In the course of the year, almost every month when I tweeted the complete and growing list, I’d receive one or two enquiries (some polite and genuine, some – almost always men – who refused to accept that this is a gendered issue or tried to find some other way to demean what I was doing) about what I meant by ‘suspected gender related murders’. So, at the end of the year, with what I though would be the final list of names, I wrote a small piece about what I meant, what and more importantly who I’d included and who I hadn’t. See below2. As well as thinking about issues around gender3, I was worried about legality, for example at least one case had already gone to trial and the male perpetrator had been found not guilty of murder but of manslaughter, also about whether I could be accused of libel, so I always referred to suspected murder and have only ever used information easily accessible in the public domain.

By 31st December 2012, I’d counted and named 107 women. 107 women UK women killed in 365 days, that’s one woman every 3.4 days.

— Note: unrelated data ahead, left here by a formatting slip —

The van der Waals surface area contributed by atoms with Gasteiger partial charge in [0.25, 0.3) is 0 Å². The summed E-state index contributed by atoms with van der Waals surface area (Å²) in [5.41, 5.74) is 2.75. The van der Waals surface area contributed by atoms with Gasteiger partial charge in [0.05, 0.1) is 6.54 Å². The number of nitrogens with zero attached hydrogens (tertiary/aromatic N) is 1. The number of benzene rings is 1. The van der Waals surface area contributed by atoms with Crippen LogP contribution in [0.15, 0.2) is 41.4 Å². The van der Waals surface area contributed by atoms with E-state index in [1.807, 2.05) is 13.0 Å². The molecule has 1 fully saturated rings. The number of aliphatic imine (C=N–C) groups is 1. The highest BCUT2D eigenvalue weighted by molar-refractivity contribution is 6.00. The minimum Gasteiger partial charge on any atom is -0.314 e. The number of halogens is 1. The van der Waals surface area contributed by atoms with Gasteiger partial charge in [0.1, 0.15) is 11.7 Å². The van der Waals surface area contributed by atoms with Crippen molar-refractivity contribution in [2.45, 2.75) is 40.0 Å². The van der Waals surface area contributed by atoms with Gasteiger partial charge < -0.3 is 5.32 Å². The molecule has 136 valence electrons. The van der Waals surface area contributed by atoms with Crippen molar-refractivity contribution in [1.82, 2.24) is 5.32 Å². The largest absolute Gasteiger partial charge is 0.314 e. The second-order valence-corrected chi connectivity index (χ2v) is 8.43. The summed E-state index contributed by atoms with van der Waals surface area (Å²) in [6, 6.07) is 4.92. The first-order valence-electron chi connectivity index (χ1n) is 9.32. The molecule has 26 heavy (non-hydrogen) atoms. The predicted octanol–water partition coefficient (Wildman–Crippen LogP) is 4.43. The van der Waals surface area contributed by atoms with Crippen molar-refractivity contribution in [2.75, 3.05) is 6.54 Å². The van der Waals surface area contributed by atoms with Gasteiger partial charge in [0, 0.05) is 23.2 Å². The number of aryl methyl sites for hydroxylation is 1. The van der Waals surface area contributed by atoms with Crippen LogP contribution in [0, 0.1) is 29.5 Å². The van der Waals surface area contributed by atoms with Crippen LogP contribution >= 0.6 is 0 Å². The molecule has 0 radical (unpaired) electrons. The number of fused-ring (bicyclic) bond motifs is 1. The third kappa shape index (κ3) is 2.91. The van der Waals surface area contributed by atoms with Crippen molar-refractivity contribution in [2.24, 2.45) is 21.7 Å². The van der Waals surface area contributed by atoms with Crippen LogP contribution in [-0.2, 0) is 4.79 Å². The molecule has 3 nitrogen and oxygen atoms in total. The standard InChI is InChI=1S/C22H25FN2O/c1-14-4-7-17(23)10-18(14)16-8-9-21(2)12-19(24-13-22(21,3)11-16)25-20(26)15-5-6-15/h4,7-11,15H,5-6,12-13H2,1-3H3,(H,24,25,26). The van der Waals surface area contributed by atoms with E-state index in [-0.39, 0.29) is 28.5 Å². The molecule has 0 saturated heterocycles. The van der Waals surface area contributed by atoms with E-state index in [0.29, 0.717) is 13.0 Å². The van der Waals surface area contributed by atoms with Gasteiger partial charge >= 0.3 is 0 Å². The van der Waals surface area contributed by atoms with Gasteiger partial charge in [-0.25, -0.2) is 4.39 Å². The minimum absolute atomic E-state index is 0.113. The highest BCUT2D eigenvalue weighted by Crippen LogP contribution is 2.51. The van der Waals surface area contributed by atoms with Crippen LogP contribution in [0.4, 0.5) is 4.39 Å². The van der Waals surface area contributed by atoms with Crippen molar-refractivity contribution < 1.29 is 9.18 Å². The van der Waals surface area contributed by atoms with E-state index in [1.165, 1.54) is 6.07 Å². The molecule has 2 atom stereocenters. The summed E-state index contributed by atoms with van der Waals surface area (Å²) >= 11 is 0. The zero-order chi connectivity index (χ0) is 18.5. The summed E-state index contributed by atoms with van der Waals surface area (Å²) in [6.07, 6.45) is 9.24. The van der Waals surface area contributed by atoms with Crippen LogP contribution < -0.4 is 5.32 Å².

What I hadn’t really expected was that even though the year had ended, the list would continue to grow. The organisation I work for joined One Billion Rising on 14th February 2013. We released a balloon for every UK woman killed in 2012. By the time we were planning the event, 107 women had become 109. I’d found a woman I’d missed and details emerging through the trial of the murderer of another, made it clear that there was a gender related element to her killing. Yet, even by the actual event, the list had grown longer. Andrew Flood was a taxi-driver who strangled and robbed two elderly women, Margaret Biddolph, 78 and Annie Leyland, 88. When I learned he’d also robbed a third woman who according to reports had not been killed because she had not resisted when he robbed her, it seemed to me that there was a clear gendered pattern to his actions. We read the list of names on Parliament Square, we were talking about 109 women, but we read out 111 names, confident that no-one would be counting. Since then, another woman, Corrin Barker, 31 has been added to the list. Corrin’s death was originally reported as a double suicide alongside that of her father, in response to the death of her mother. But following a Freedom of Information request, documents show that police believe that Corrin’s father shot her, that it wasn’t a double suicide, but a murder-suicide. So now it’s not 107, it’s not 109, it’s 112 women killed through suspected gender related murder in 2012; one woman every 3.2 days.